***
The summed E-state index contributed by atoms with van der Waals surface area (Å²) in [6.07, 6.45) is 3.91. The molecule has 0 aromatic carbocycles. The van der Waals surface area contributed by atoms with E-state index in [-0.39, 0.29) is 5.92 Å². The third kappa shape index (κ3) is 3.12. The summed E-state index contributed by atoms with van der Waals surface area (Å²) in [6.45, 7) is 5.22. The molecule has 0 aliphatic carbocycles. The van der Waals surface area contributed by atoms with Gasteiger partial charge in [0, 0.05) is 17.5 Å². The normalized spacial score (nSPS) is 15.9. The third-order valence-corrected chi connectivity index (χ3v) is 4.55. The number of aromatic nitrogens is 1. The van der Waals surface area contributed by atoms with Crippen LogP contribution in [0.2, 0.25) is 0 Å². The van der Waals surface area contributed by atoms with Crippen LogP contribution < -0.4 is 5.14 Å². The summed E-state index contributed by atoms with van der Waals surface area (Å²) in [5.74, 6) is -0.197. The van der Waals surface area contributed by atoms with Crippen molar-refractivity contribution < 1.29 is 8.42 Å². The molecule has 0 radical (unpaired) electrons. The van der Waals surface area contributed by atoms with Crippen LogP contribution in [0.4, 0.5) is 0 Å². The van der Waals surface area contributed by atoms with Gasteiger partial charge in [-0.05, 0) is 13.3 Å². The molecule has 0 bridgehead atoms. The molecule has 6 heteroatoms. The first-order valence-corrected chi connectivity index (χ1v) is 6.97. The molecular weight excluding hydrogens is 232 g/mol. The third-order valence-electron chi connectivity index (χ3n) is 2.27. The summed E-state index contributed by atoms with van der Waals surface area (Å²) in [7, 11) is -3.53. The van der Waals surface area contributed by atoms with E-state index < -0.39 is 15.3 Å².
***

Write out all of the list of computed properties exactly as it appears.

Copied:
The summed E-state index contributed by atoms with van der Waals surface area (Å²) in [6.07, 6.45) is 3.91. The molecule has 0 aromatic carbocycles. The van der Waals surface area contributed by atoms with E-state index in [-0.39, 0.29) is 5.92 Å². The third kappa shape index (κ3) is 3.12. The summed E-state index contributed by atoms with van der Waals surface area (Å²) in [6.45, 7) is 5.22. The molecule has 0 aliphatic carbocycles. The van der Waals surface area contributed by atoms with Gasteiger partial charge in [0, 0.05) is 17.5 Å². The normalized spacial score (nSPS) is 15.9. The third-order valence-corrected chi connectivity index (χ3v) is 4.55. The number of aromatic nitrogens is 1. The van der Waals surface area contributed by atoms with Crippen LogP contribution in [0.2, 0.25) is 0 Å². The van der Waals surface area contributed by atoms with Crippen LogP contribution < -0.4 is 5.14 Å². The summed E-state index contributed by atoms with van der Waals surface area (Å²) in [5.74, 6) is -0.197. The van der Waals surface area contributed by atoms with Crippen molar-refractivity contribution < 1.29 is 8.42 Å². The molecule has 0 radical (unpaired) electrons. The van der Waals surface area contributed by atoms with Crippen LogP contribution in [0.4, 0.5) is 0 Å². The van der Waals surface area contributed by atoms with Gasteiger partial charge in [-0.05, 0) is 13.3 Å². The molecule has 0 bridgehead atoms. The molecule has 6 heteroatoms. The first-order valence-corrected chi connectivity index (χ1v) is 6.97. The molecular weight excluding hydrogens is 232 g/mol. The third-order valence-electron chi connectivity index (χ3n) is 2.27. The summed E-state index contributed by atoms with van der Waals surface area (Å²) in [7, 11) is -3.53. The van der Waals surface area contributed by atoms with E-state index < -0.39 is 15.3 Å².